Undead kings and treasonous conspiracies

In 1399, Henry of Derby overthrew his cousin, King Richard II, to seize the English throne, having himself crowned as Henry IV. Though Richard was probably murdered soon after the coup at the orders of his cousin, his death was concealed and rumours circulated through Henry IV’s reign (1399-1413) and into that of his son,Continue reading “Undead kings and treasonous conspiracies”

Sanctuary men and Oldcastle’s Revolt

On 9-10 January 1414, Sir John Oldcastle led an ill-fated and probably poorly conceived uprising against Henry V, which may (or may not) have been inspired by Oldcastle’s adherence to ideas of an unorthodox religious group, the Lollards. Although the insurrection was suppressed, Oldcastle himself escaped and remained on the loose for the next severalContinue reading “Sanctuary men and Oldcastle’s Revolt”

Eleanor Cobham, Duchess of Gloucester: Witchcraft, treason, and sanctuary denied

In 1441, Eleanor, duchess of Gloucester, wife of the king’s uncle Humphrey of Gloucester, was accused of employing astrology & necromancy to “imagine the king’s death.” If the young Henry VI died, her own husband Humphrey was the next heir, and she would become queen. Allegedly aided by scholars learned in the magical arts, asContinue reading “Eleanor Cobham, Duchess of Gloucester: Witchcraft, treason, and sanctuary denied”

Treason on the eve of civil war

In 1448, a strange allegation of words of treason in the Westminster sanctuary was made, on the eve of civil war. Richard Spencer, “clerk, merchant, and gentleman” of London, took sanctuary in 1448 at Westminster Abbey. From within the sanctuary, he submitted a written accusation of treason against gentleman and Westminster townsman William Parker. SpencerContinue reading “Treason on the eve of civil war”

Jack Cade’s Revolt and Sanctuary: Beheading at the Tabard Inn

In 1450, popular dissatisfaction with local corruption and the rule of Henry VI erupted in an uprising known as Jack Cade’s revolt – which had a couple of sanctuary incidents, including one relating to a famous tavern. An anonymous chronicle recounts that a certain Richard Haywarden was beheaded during the revolt at the Tabard InnContinue reading “Jack Cade’s Revolt and Sanctuary: Beheading at the Tabard Inn”

Jack Cade’s Revolt and Sanctuary: Could traitors seek sanctuary?

Another Jack Cade’s Revolt story, this time a challenging one for Henry VI, as one of the rebels who sought to overthrow him sought shelter in a sanctuary. Over recent entries from the 1440s, we’ve seen Henry VI as protector of sanctuary, part of his exercise of royal mercy and patronage of the church. TraitorsContinue reading “Jack Cade’s Revolt and Sanctuary: Could traitors seek sanctuary?”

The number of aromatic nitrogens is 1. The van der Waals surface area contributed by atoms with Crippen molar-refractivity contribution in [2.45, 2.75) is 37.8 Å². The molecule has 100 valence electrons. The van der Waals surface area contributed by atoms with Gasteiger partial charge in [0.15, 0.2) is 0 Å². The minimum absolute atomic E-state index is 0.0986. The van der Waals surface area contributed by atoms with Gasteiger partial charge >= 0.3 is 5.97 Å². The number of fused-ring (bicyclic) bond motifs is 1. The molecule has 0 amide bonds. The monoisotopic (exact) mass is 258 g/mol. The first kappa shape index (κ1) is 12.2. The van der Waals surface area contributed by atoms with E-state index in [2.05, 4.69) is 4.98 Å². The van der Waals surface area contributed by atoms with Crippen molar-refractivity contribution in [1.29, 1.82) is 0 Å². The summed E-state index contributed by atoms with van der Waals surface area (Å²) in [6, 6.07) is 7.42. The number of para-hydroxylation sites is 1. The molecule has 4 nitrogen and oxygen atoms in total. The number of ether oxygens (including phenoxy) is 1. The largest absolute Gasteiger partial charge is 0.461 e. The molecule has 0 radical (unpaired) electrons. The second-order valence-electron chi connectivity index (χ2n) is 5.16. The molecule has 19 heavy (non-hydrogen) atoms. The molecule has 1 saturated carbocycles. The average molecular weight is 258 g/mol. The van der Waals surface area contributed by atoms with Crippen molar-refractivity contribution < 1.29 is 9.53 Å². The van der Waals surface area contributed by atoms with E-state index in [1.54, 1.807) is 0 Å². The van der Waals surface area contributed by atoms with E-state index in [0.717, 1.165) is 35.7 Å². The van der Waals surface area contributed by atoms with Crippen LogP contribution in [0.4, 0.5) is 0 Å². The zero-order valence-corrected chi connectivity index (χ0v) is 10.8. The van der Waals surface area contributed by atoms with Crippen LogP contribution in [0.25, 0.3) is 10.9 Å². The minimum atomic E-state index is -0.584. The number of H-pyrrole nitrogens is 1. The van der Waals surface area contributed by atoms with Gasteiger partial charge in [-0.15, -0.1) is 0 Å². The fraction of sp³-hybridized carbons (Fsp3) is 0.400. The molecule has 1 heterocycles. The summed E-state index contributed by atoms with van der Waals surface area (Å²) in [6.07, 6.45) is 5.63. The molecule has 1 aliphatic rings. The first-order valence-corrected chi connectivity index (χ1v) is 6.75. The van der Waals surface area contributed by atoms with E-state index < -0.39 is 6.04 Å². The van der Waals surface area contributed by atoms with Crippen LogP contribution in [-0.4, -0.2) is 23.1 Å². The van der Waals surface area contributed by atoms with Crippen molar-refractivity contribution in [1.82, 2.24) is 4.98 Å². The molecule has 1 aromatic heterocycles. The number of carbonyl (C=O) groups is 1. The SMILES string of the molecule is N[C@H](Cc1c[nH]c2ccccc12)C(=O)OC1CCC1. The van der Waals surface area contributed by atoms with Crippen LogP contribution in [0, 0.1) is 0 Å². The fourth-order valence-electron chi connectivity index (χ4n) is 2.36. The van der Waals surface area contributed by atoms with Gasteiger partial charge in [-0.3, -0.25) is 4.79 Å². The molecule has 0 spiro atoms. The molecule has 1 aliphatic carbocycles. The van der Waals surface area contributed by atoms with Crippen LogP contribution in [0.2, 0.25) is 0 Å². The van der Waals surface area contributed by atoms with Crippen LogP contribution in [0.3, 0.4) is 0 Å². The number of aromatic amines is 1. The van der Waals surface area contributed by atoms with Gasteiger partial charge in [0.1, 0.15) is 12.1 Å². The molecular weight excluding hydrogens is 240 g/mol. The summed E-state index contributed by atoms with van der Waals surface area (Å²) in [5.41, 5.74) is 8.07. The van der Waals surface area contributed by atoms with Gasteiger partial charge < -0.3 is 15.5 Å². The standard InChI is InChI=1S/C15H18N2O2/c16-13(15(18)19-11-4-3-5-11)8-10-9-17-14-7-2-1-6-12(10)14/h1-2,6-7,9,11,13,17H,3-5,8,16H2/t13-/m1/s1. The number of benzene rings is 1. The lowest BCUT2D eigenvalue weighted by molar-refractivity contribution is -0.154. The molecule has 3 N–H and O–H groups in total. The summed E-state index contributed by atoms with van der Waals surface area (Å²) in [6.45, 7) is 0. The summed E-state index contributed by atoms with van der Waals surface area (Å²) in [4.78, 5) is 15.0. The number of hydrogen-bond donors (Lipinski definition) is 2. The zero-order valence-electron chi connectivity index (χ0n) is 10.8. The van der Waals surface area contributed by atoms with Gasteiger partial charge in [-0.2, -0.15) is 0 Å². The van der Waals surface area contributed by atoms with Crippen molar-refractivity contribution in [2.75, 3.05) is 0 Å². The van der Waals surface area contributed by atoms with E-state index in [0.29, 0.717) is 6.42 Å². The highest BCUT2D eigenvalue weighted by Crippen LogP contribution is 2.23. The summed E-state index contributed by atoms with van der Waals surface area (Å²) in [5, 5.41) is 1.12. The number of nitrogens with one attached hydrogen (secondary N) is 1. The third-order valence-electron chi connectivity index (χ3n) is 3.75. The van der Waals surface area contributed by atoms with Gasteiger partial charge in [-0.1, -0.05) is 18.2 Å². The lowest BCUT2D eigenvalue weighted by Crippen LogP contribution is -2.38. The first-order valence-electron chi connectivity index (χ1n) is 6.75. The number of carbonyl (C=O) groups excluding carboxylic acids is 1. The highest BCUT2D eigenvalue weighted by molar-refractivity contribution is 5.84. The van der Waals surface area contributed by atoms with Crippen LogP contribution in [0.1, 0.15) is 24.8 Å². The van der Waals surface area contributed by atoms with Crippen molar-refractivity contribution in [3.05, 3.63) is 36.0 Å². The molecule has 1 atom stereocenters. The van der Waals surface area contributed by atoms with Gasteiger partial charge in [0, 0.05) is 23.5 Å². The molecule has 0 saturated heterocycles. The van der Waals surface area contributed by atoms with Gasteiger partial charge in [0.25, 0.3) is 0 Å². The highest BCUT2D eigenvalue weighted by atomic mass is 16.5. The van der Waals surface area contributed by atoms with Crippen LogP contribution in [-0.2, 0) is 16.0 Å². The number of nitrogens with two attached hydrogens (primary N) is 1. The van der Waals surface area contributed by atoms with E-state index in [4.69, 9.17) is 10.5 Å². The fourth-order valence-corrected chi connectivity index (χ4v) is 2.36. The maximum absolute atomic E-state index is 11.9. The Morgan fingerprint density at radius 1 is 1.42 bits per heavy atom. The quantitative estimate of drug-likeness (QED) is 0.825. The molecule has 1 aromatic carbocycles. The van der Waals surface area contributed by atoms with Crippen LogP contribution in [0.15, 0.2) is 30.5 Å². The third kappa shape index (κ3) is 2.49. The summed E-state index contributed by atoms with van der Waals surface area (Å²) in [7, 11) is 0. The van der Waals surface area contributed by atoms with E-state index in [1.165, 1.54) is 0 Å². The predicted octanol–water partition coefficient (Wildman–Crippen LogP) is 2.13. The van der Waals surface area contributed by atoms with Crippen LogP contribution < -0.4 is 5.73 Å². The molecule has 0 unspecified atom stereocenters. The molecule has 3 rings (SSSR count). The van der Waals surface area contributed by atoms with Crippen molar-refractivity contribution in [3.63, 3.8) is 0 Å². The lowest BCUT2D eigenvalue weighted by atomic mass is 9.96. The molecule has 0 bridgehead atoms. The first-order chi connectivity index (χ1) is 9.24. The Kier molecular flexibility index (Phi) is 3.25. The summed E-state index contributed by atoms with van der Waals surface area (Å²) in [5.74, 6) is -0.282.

Sanctuary and coups d’état

The issue of traitors in the sanctuary arose again in 1451, when on 23 November of that year Sir William Oldhall, speaker of the House of Commons, took refuge in St Martin le Grand. He knew perfectly well what he was doing. Oldhall was not only speaker but also chamberlain to the duke of York;Continue reading “Sanctuary and coups d’état”

The Saga of Henry Holland: Sanctuary and the Wars of the Roses

Here is a long post (with a Game of Thrones-ready storyline) for a seeker who went into sanctuary twice to escape his royal in-laws. (Casting: more Reek than Rob Stark…). In the crisis years of the mid-1450s and through the next half century of civil war, sanctuary served many times as a refuge for thoseContinue reading “The Saga of Henry Holland: Sanctuary and the Wars of the Roses”

Failed insurrection in sanctuary

Although sometimes sanctuaries were portrayed as cradles of sedition, in a 1463 case it appears that sanctuary seekers themselves resisted (and reported) an attempt to stoke them into rising. A Middlesex jury charged with reporting local crime and disorder noted that a sanctuary man named John Coydon, resident in the Westminster Abbey precinct, had toldContinue reading “Failed insurrection in sanctuary”

Sanctuary and regime change in the Wars of the Roses: The Readeption, 1470 (pt. 2)

The War of the Roses was a major factor in the figuring of chartered sanctuaries as refuges from tyranny and arbitrary rule, because at each regime change the losing side ran to sanctuary. Many others joined Queen Elizabeth Woodville in the sanctuaries when Henry VI regained the throne (the “Readeption”). One was Yorkist supporter WilliamContinue reading “Sanctuary and regime change in the Wars of the Roses: The Readeption, 1470 (pt. 2)”